Author Topic: Aluminium Brazing  (Read 8228 times)

Offline tangler

  • Full Member
  • ****
  • Posts: 777
  • Christchurch, UK
Aluminium Brazing
« on: July 27, 2013, 12:24:36 AM »
As you may be aware from my Wyvern build, I'm looking to insert an aluminium plug into the cylinder head in order to rectify a machining error.  I've done some experimenting with HTS-2000 ally brazing rod from http://www.aluminiumrods.co.uk/.  What I was interested in was how well the braze would fill the gap between  a plug and its hole.  A hole and plug were machined from scrap aluminium alloy, the plug was a sliding fit in the hole with little play.  Plug and hole were both turned without coolant to minimize contamination of the surfaces.  The brush and rod are both stainless steel, used to agitate the braze when molten.



The square with the hole was heated with a handyman type gas torch first until the braze rod melted when touched on it with the flame absent.  With some molten braze in the hole I stirred it around a bit with the stainless steel rod.  The plug was then heated and I managed to apply a few blobs of braze onto the shaft of the plug.  I then assembled the plug on top of the hole but the braze had solidified so it was actually balanced on top.  Re-application of heat allowed the plug to slide into the hole.  I was surprised how easily it slid in considering the gap was pretty small.  The end result looked like this.



When cool I used a hacksaw to section the joint, turned it flat in the lathe and polished it on some 1200 grit wet and dry paper with water as a lubricant. You can clearly see the difference between some voids at the top of the hole/bottom of the plug and the braze. 




I was very impressed by the penetration of the braze through the whole length.  Here's a micrograph of the top, again showing what is void and what isn't. Also visible is the way the braze has filled the slight under cut I made to ensure that the plug would sit flat.



And this is a continuation of the braze line.  At certain angles the braze shows up as a brighter line, demonstrating that it is not void.



I'm impressed.  It was very easy to use.  The next step is to try it out on a bit of the head casting.  There's a bit of spare on the chucking piece so I'll use that - the characteristics of the cast metal may be somewhat different as it has probably got a significantly higher silicon content than the wrought alloy.



Offline smfr

  • Full Member
  • ****
  • Posts: 1195
  • San Francisco Bay Area, California
Re: Aluminium Brazing
« Reply #1 on: July 27, 2013, 01:58:24 AM »
Very interesting, and I like your detailed analysis of the join. I was just thinking about using some of this stuff to build up a base for a barstock engine.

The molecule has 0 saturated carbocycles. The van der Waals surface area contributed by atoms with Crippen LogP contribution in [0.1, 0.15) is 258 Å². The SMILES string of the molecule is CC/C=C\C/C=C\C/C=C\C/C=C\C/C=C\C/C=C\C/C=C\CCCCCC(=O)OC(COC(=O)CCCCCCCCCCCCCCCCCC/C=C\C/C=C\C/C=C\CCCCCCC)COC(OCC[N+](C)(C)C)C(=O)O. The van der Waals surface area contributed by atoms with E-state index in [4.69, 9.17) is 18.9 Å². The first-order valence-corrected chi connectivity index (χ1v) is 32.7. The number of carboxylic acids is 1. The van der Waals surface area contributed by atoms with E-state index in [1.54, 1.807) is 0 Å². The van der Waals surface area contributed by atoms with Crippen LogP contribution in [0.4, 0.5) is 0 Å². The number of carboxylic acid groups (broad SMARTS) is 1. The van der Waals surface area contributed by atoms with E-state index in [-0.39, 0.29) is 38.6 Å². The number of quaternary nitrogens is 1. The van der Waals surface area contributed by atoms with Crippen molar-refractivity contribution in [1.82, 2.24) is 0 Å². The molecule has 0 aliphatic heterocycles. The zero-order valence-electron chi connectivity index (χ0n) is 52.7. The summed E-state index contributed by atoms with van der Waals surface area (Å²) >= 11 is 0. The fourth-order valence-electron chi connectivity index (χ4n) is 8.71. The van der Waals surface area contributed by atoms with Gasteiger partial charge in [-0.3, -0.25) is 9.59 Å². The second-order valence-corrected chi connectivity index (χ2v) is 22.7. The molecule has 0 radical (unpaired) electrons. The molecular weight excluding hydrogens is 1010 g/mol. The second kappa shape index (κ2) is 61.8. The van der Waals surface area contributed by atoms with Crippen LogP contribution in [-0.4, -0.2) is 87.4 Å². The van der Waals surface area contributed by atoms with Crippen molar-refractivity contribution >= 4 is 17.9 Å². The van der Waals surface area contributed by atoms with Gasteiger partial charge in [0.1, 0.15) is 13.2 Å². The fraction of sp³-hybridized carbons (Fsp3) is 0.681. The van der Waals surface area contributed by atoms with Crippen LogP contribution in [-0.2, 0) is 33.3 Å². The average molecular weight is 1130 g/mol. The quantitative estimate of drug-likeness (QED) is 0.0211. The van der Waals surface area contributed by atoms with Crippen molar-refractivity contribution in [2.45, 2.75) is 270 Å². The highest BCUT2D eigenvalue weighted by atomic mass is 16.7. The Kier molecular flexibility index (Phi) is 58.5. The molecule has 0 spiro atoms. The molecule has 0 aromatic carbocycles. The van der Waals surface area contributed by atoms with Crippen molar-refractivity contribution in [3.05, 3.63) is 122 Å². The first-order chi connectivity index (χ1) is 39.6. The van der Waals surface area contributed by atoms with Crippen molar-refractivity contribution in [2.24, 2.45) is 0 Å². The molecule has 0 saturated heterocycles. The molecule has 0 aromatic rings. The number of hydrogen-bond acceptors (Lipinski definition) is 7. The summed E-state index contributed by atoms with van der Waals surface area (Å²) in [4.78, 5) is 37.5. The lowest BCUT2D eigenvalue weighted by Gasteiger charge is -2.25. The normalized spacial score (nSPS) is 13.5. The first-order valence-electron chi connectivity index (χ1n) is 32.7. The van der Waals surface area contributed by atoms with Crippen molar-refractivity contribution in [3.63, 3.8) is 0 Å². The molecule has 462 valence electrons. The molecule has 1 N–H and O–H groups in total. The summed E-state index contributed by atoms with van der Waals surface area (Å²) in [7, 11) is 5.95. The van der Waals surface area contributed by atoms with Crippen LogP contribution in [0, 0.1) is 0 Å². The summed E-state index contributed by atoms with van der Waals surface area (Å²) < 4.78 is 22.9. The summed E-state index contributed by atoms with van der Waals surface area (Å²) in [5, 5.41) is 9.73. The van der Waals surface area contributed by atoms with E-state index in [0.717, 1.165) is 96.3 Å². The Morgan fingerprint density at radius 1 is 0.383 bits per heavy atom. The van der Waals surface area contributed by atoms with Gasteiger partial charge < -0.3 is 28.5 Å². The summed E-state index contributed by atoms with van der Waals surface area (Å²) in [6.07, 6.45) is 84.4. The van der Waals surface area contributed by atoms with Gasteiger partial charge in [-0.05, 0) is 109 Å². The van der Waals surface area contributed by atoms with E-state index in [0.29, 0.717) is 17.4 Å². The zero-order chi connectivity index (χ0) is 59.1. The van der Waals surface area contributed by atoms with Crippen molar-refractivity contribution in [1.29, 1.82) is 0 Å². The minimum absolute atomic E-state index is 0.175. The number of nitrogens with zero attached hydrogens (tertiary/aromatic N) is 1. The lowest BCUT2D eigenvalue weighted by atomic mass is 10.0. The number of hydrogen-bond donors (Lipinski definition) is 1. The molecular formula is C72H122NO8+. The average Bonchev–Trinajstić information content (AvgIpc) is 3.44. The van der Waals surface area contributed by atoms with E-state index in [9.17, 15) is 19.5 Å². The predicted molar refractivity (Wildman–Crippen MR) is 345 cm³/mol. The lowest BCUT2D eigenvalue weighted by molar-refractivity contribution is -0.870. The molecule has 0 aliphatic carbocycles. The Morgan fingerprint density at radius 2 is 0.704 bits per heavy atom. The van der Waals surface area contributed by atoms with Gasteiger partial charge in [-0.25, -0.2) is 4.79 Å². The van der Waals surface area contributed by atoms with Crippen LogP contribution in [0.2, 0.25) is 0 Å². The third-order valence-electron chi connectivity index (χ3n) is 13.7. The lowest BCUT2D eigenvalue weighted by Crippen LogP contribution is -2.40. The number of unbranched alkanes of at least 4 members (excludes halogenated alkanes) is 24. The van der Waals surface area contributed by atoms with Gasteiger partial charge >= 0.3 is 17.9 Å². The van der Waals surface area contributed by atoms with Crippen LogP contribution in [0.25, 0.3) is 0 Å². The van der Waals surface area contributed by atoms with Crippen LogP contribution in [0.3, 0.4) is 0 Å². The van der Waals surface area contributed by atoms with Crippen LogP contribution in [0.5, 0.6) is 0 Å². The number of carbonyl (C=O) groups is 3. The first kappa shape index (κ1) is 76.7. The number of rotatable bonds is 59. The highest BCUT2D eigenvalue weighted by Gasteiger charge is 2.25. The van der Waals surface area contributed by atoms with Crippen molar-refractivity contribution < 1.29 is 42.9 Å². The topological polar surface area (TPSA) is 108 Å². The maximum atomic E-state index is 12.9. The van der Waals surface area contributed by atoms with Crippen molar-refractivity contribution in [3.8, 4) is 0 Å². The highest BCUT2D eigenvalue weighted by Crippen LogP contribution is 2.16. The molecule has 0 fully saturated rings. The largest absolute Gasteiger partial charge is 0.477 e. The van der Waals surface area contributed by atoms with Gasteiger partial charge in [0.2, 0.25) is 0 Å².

Simon

Offline Jo

  • Administrator
  • Full Member
  • *****
  • Posts: 12696
  • Hampshire, england.
Re: Aluminium Brazing
« Reply #2 on: July 27, 2013, 07:05:56 AM »
Worth bearing in mind  :ThumbsUp: thanks Rod.

Jo
Usus est optimum magister

Offline tel

  • Administrator
  • Full Member
  • *****
  • Posts: 1657
  • Bathurst District, NSW, Oz.
Re: Aluminium Brazing
« Reply #3 on: July 27, 2013, 08:52:49 AM »
Very timely - I have an ali brazing job coming up in the not too distant future and it's had me scratching my head a bit, thank you!  :ThumbsUp:
The older I get, the better I was.
Lacerta es reptiles quisnam mos non exsisto accuso nusquam

Offline cidrontmg

  • Full Member
  • ****
  • Posts: 18
  • Penafiel, Portugal
Re: Aluminium Brazing
« Reply #4 on: July 27, 2013, 12:12:35 PM »
Interesting. "Buy Aluminium Brazing Rods - Please contact us if you wish the order to be delivered outside the UK Mainland." OK, can be done. And "Aluminium Rods - Pack of 10 Rods, 29.95, Each rod is 18" in length (+/- 45 cm)." OK, but how's the thickness of the rods? Seems it's thicker than 2 mm, doubtful even 3 mm - assuming it's 2.5 mm. Not exactly cheap, but silver solder is way more expensive. E.g. Cupalloys, 455 Silver Solder 2.5mm dia x 500 (2 rod pack), at 35.97. Silver solder works usually with quite narrow spaces, 0.05 mm, same as HTS2000 aluminium brazing, but almost nobody works with silver solder repairing and filling a broken and lost bracket, or a filler for thin material, porous, or even cracks and holes. Fascinating.   

Offline tangler

  • Full Member
  • ****
  • Posts: 777
  • Christchurch, UK
Re: Aluminium Brazing
« Reply #5 on: July 27, 2013, 02:18:50 PM »
The rods are oval in cross section approx 1.9 x 2.4 mm.  Not cheap but way less than the stuff that some guys from Germany have been pushing at the last few ME exhibitions I've been to.

I've done a bit more experimentation.  This time a 1/4" wrought aluminium rivet into a piece of cast aluminium.  I purposely made the fit sloppy, about 5 thou on diameter,  to test the gap filling properties.  I vaguely tinned the hole and put some blobs on the stem of the rivet.  I may have overheated the rivet - I thought I saw some crinkling of the surface but wasn't sure. 

This is a transverse cross section.  Gap filling isn't great.  The splodge in the centre may be evidence of over heating.